Archive for March, 2017

Take Ten: Weird Science

In April, our Reader’s Dozen Challenge is to pick up a book of science or science fiction. Since we figure more people are probably more comfortable finding a good science fiction read, we thought we’d share some good science books. The following titles are what we consider “narrative nonfiction,” true stories told with flair and a storyline to keep you turning pages. And just enough science to potentially make you dangerous…



Blood Work: A Tale of Medicine and Murder in the Scientific Revolution – Holly Tucker

  • A sharp-eyed expose of the deadly politics, murderous plots, and cutthroat rivalries behind the first blood transfusions in seventeenth-century Europe.

The Drunkard’s Walk: How Randomness Rules Our Lives – Leonard Mlodinow

  • Critically analyzes the role of chance and random events, forces, and factors in shaping human existence, in a readable study of how the mathematical laws of randomness control the world around us.

The Gene: An Intimate History – Siddartha Mukherjee

  • From the Pulitzer Prize-winning, best-selling author of The Emperor of All Maladies comes a magnificent history of the gene and a response to the defining question of the future: What becomes of being human when we learn to “read” and “write” our own genetic information?

The Immortal Life of Henrietta Lacks – Rebecca Skloot

  • Her name was Henrietta Lacks, but scientists know her as HeLa. She was a poor Southern tobacco farmer, yet her cells–taken without her knowledge–became one of the most important tools in medicine.

My Beloved Brontosaurus: On the Road with Old Bones, New Science, and Our Favorite Dinosaurs – Brian Switek

  • A regular columnist for Smithsonian and Wired questions our long-held beliefs about dinosaurs and presents the latest scientific findings on what colors they really were, how they got so big and how they actually may have died out.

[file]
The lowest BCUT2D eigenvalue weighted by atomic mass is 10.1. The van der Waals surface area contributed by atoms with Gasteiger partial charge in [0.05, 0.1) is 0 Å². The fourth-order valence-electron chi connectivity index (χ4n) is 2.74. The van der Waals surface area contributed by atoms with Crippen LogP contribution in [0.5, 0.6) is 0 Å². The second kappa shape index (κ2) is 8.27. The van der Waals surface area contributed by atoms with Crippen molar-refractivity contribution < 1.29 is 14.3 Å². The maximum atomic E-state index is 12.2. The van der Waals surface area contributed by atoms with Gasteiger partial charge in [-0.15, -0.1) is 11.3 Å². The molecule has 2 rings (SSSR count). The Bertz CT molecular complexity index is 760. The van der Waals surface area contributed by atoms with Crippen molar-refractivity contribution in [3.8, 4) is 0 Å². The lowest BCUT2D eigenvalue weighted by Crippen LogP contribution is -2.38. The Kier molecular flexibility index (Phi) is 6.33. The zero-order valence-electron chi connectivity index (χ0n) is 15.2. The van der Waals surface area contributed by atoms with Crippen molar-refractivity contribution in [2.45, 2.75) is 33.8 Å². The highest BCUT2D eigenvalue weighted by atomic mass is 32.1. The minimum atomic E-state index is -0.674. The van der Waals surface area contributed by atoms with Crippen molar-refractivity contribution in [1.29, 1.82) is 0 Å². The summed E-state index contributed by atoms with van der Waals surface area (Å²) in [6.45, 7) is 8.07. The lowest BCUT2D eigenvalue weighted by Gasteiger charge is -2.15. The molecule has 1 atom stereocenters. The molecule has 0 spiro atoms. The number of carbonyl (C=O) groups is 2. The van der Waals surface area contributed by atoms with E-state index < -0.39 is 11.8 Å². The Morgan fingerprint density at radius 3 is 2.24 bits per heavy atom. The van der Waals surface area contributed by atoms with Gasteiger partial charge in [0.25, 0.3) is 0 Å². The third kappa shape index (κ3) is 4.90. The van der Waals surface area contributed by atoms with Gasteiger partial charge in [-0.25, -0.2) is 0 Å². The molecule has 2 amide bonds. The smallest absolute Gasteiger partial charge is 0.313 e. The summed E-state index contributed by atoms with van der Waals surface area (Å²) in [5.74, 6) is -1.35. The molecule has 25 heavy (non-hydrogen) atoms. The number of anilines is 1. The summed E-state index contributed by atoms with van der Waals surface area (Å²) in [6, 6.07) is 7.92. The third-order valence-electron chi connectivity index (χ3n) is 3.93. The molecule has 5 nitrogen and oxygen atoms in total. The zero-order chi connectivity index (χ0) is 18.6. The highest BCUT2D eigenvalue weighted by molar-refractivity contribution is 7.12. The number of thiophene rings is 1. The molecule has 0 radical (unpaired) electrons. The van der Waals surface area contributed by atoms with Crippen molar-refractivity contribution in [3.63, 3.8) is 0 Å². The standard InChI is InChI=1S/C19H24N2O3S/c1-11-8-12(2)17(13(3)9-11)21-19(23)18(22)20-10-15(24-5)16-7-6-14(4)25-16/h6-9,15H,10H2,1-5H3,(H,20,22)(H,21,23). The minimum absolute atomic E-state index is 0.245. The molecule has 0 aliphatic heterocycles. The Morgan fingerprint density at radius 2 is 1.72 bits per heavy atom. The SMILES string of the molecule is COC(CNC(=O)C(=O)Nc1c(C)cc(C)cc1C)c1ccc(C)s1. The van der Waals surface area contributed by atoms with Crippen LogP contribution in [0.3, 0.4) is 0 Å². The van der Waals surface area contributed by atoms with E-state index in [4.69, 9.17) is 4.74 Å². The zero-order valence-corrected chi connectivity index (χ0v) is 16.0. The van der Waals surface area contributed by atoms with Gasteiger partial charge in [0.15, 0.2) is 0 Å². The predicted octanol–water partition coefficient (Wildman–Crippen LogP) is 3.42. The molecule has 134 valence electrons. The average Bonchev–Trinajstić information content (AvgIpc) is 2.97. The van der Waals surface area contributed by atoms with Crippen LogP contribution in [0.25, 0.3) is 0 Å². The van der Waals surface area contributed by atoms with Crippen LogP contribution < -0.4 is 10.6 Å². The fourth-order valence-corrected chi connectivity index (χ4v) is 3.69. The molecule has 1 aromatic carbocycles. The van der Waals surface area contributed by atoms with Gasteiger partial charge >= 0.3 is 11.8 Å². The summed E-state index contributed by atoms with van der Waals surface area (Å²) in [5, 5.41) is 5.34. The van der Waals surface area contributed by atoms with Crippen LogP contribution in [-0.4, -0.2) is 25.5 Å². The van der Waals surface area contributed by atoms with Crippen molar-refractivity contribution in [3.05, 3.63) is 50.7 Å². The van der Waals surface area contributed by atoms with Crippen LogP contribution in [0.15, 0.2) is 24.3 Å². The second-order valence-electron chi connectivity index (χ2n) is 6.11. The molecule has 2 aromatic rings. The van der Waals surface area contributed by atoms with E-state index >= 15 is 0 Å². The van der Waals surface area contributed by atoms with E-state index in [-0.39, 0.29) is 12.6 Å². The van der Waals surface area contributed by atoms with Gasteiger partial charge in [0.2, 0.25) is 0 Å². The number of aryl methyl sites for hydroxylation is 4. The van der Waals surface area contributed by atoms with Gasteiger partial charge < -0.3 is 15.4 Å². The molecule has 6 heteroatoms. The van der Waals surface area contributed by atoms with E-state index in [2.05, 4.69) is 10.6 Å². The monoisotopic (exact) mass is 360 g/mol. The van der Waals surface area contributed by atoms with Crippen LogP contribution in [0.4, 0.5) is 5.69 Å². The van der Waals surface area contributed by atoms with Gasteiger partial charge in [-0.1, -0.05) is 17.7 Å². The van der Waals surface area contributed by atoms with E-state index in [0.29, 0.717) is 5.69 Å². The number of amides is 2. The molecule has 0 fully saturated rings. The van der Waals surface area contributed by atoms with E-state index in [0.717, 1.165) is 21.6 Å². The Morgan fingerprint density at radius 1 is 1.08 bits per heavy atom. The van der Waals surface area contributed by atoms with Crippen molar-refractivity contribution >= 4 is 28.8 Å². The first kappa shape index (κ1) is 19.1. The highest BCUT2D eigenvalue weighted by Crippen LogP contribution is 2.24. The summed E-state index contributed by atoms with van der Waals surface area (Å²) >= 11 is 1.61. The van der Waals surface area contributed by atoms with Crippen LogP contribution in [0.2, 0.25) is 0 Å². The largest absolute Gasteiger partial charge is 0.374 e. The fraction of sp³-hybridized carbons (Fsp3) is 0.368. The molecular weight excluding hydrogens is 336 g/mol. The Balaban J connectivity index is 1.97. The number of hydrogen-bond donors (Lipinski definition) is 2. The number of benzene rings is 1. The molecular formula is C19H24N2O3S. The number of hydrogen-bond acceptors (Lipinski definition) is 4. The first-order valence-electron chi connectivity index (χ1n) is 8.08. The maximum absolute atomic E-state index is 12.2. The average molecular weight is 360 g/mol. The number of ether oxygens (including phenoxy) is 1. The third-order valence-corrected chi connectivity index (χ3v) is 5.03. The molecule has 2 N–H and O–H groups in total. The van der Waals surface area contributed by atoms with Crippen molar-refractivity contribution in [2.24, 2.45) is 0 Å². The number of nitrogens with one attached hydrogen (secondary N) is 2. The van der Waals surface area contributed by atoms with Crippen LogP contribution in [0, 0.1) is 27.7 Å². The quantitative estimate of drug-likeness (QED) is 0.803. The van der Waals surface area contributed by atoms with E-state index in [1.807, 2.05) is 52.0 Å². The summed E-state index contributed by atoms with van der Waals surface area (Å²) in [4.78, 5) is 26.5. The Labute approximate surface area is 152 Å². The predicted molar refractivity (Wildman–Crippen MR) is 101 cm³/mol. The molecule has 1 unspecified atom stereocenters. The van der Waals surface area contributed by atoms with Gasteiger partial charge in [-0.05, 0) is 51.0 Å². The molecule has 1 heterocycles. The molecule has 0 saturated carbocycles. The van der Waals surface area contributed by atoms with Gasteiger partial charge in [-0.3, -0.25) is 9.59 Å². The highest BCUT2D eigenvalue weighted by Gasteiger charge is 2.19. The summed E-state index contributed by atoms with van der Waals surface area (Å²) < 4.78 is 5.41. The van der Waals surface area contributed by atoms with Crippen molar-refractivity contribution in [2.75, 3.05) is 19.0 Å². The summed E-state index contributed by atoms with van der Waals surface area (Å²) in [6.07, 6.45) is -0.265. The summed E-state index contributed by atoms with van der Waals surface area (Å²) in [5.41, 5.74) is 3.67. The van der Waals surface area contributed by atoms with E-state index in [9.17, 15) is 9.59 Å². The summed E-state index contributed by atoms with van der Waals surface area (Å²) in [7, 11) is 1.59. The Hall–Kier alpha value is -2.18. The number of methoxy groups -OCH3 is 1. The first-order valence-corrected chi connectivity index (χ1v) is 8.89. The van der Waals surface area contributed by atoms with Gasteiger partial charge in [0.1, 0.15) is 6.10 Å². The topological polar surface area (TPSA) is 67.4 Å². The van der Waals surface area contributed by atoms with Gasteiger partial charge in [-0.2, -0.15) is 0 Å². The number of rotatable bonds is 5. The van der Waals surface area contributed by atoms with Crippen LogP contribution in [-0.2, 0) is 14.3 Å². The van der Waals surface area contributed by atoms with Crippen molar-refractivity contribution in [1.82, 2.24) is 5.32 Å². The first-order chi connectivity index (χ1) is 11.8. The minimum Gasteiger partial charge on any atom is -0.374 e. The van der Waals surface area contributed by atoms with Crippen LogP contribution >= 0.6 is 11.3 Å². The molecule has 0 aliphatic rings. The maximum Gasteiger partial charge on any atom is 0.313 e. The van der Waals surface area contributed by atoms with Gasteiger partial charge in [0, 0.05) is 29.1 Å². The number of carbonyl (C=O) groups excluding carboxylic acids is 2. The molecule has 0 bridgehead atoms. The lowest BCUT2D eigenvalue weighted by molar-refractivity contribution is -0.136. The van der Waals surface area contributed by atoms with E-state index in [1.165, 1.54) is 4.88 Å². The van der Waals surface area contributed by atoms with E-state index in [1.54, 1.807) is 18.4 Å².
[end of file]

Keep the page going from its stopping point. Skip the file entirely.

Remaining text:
The Map That Changed the World: William Smith and the Birth of Modern Geology – Simon Winchester

  • The world’s coal and oil industry, its gold mining, its highway systems, and its railroad routes were all derived entirely from the creation of William Smith’s first map. Simon Winchester unfolds the poignant sacrifice behind this world-changing discovery.

The Poisoner’s Handbook: Murder and the Birth of Forensic Medicine in Jazz Age New York – Deborah Blum

  • Chronicles the story of New York City’s first forensic scientists to describe Jazz Age poisoning cases, including a family’s inexplicable balding, Barnum and Bailey’s Blue Man, and the crumbling bones of factory workers.

Stiff: The Curious Life of Human Cadavers – Mary Roach

  • A look inside the world of forensics examines the use of human cadavers in a wide range of endeavors, including research into new surgical procedures, space exploration, and a Tennessee human decay research facility.

A World on Fire: A Heretic, an Aristocrat, and the Race to Discover Oxygen – Joe Jackson

  • Traces the breakthrough discovery of oxygen at the end of the 1700s by a pair of rival scientists, describing how English dissenter Joseph Priestley and French aristocrat Antoine Lavoisier waged a fierce competition to solve the “riddle of air.”

The World Without Us – Alan Weisman

  • A study of what would happen to Earth if the human presence was removed examines our legacy for the planet, from the objects that would vanish without human intervention to those that would become long-lasting remnants of humankind.